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on 24 May 2017
An Immersive deep dive into the critical success factors for the ultimate start-up nation - Israel. Great read for anyone looking for inspiration and ideas on how to spur far reaching innovation.
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on 30 March 2017
Great stories about the tech industry in Israel and
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on 15 August 2017
A very enjoyable read, in addition to being very insightful, with well researched points made. Provides food for thought for anyone looking to lead an Innovation function within a company or indeed inspiration for aspiring entrepreneurs.
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on 13 June 2017
Fascinating read
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on 17 January 2014
This book explains how Israel is embodied by the spirit of innovation and entrepreneurship.
It is not as I feared it might be a dry text book but a very engrossing book on the Israeli spirit-the same spirit which turned swamps and desert wastelands many decades ago into thriving and fertile land- and how this has kept Israel as a leader in the technological, business and medical field.
A large part of the reason is the Israeli attitude of chutzpah , a Hebrew word borrowed from Yiddish which means gall, effrontery, bravery, nerve, incredible guts plus a dose of arrogance.
As the authors explain 'An outside would see chutzpah everywhere in Israel: In the way university students speak with their professors, employees challenge their bosses, sergeants question their generals, and clerks second guess government ministers. To Israelis however this isn't chutzpah, its the normal mode of being."

The Israeli learns survival, toughness and perseverance in the army, which all Israelis must serve in from ages 18 to 20, and where they make lifelong networks of friends and professional/business colleagues. what is unique about the Israeli army is the bottom up approach. the tactical innovation comes from the bottom up, from individual tank commanders and their officers.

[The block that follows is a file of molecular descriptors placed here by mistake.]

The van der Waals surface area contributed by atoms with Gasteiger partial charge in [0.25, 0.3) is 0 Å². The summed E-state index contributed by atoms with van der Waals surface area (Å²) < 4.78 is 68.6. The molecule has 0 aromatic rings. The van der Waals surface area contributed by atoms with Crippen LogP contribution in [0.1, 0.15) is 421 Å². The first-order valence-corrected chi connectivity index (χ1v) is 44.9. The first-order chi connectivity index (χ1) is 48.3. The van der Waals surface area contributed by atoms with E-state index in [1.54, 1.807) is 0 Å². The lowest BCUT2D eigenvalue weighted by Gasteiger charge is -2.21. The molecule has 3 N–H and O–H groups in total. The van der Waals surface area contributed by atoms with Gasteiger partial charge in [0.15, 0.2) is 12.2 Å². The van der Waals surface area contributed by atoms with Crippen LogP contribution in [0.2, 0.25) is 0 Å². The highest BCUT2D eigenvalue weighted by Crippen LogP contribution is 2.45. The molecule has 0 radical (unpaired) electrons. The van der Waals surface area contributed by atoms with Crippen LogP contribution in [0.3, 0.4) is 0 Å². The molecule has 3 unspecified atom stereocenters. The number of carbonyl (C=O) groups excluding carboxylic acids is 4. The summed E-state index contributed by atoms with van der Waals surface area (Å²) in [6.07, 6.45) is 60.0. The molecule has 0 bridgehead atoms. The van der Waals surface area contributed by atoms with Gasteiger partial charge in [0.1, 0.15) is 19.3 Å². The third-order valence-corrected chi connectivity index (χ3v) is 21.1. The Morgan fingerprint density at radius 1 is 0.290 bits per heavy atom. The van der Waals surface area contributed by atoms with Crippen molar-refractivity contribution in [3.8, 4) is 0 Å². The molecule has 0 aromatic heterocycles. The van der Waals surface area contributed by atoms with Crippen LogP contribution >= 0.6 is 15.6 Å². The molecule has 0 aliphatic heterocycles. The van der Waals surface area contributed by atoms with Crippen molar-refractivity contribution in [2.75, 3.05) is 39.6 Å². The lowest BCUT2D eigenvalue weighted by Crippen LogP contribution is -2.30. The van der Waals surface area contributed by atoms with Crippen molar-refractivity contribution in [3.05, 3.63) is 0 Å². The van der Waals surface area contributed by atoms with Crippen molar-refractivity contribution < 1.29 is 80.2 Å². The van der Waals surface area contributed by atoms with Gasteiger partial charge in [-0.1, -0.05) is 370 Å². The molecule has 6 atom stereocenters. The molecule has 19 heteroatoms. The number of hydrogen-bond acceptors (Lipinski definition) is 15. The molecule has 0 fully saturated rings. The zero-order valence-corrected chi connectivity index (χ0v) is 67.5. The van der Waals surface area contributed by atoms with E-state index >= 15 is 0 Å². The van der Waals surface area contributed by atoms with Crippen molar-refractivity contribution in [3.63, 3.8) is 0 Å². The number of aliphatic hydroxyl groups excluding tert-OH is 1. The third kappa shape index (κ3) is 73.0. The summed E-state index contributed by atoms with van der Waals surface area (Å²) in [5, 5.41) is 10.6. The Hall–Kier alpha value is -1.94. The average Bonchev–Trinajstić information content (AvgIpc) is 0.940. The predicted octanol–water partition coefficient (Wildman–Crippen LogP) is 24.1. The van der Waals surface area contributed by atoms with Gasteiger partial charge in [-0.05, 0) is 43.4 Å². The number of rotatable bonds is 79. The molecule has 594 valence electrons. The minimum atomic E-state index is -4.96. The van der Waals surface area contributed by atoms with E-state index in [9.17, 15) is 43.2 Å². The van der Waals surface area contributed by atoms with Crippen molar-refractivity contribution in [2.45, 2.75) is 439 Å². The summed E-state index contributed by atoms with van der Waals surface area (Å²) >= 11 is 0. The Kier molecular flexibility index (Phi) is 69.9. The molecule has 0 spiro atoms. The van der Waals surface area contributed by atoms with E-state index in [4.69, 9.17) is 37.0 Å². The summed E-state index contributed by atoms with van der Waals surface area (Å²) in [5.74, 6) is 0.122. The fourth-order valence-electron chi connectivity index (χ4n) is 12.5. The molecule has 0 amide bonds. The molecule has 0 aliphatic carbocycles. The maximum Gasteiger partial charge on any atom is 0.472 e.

This approach has morphed into Israeli professional, business, scientific and academic life.

Part of the reason for Israeli innovation and self-reliance has been the isolation and need to survive in a neighborhood of enemies that want every Israeli Jew dead down to the last child. As the authors explain "Long before there was a State of Israel there was already isolation. An early economic boycott can be traced to 1891 when local Arabs asked Palestine's Ottoman rulers to block Jewish immigration and land sales. In 1922 the fifth Arab Palestine congress called for a boycott of all Jewish businesses'

Since the country finding Israelis have always been aware that the future is always in question. Every moment and decision is of vital significance.
In 1967 the about turn of France from ally to adversary and the French embargo forced Israel to develop its own weapons and armaments industry.
But one of the greatest Israeli innovations comes from the medical and scientific side, from the most advanced water sanitation techonology to new ways to fight cancer and get molecules through the skin without injections
Of course there are challenges. As well as business innovation, Israel has badly neglected the public relations industry (hasbara)-hence when Jon Medved was told in 1982 that Israel does not need 'professional Zionists ' but business leaders, they were not altogether correct. Because the one field that Israel's enemies have outstripped her has been that the anti-Israel lobby has the greatest and most effective propaganda machine in history while Israel has not effectively put the truth across.
Imagine what Israel could do for the world without having to fight for survival all the lunatics who want her destroyed .
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on 30 August 2017